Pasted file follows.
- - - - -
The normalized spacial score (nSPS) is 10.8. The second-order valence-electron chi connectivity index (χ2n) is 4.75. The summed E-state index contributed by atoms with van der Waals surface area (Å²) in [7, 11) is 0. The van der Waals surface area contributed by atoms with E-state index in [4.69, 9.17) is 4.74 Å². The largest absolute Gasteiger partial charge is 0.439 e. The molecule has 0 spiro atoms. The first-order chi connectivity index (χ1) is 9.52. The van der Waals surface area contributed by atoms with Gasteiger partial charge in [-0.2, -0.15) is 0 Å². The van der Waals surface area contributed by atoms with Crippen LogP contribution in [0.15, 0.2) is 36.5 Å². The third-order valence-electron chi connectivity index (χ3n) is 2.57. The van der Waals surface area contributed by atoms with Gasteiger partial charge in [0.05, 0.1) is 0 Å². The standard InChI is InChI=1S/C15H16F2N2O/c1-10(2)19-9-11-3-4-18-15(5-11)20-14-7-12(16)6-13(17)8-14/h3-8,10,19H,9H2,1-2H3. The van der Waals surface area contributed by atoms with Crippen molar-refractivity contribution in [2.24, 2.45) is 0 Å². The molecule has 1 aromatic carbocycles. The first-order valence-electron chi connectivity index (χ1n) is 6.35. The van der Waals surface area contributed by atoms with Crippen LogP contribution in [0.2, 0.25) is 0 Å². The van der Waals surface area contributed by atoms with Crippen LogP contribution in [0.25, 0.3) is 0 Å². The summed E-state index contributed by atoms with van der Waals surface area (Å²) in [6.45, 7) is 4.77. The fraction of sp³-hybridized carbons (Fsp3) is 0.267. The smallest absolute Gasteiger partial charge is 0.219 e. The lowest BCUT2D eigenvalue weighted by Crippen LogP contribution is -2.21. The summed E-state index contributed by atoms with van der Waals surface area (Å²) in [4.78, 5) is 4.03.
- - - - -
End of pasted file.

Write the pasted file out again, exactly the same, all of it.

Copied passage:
The normalized spacial score (nSPS) is 10.8. The second-order valence-electron chi connectivity index (χ2n) is 4.75. The summed E-state index contributed by atoms with van der Waals surface area (Å²) in [7, 11) is 0. The van der Waals surface area contributed by atoms with E-state index in [4.69, 9.17) is 4.74 Å². The largest absolute Gasteiger partial charge is 0.439 e. The molecule has 0 spiro atoms. The first-order chi connectivity index (χ1) is 9.52. The van der Waals surface area contributed by atoms with Gasteiger partial charge in [-0.2, -0.15) is 0 Å². The van der Waals surface area contributed by atoms with Crippen LogP contribution in [0.15, 0.2) is 36.5 Å². The third-order valence-electron chi connectivity index (χ3n) is 2.57. The van der Waals surface area contributed by atoms with Gasteiger partial charge in [0.05, 0.1) is 0 Å². The standard InChI is InChI=1S/C15H16F2N2O/c1-10(2)19-9-11-3-4-18-15(5-11)20-14-7-12(16)6-13(17)8-14/h3-8,10,19H,9H2,1-2H3. The van der Waals surface area contributed by atoms with Crippen molar-refractivity contribution in [2.24, 2.45) is 0 Å². The molecule has 1 aromatic carbocycles. The first-order valence-electron chi connectivity index (χ1n) is 6.35. The van der Waals surface area contributed by atoms with Crippen LogP contribution in [0.2, 0.25) is 0 Å². The van der Waals surface area contributed by atoms with Crippen LogP contribution in [0.25, 0.3) is 0 Å². The summed E-state index contributed by atoms with van der Waals surface area (Å²) in [6.45, 7) is 4.77. The fraction of sp³-hybridized carbons (Fsp3) is 0.267. The smallest absolute Gasteiger partial charge is 0.219 e. The lowest BCUT2D eigenvalue weighted by Crippen LogP contribution is -2.21. The summed E-state index contributed by atoms with van der Waals surface area (Å²) in [4.78, 5) is 4.03.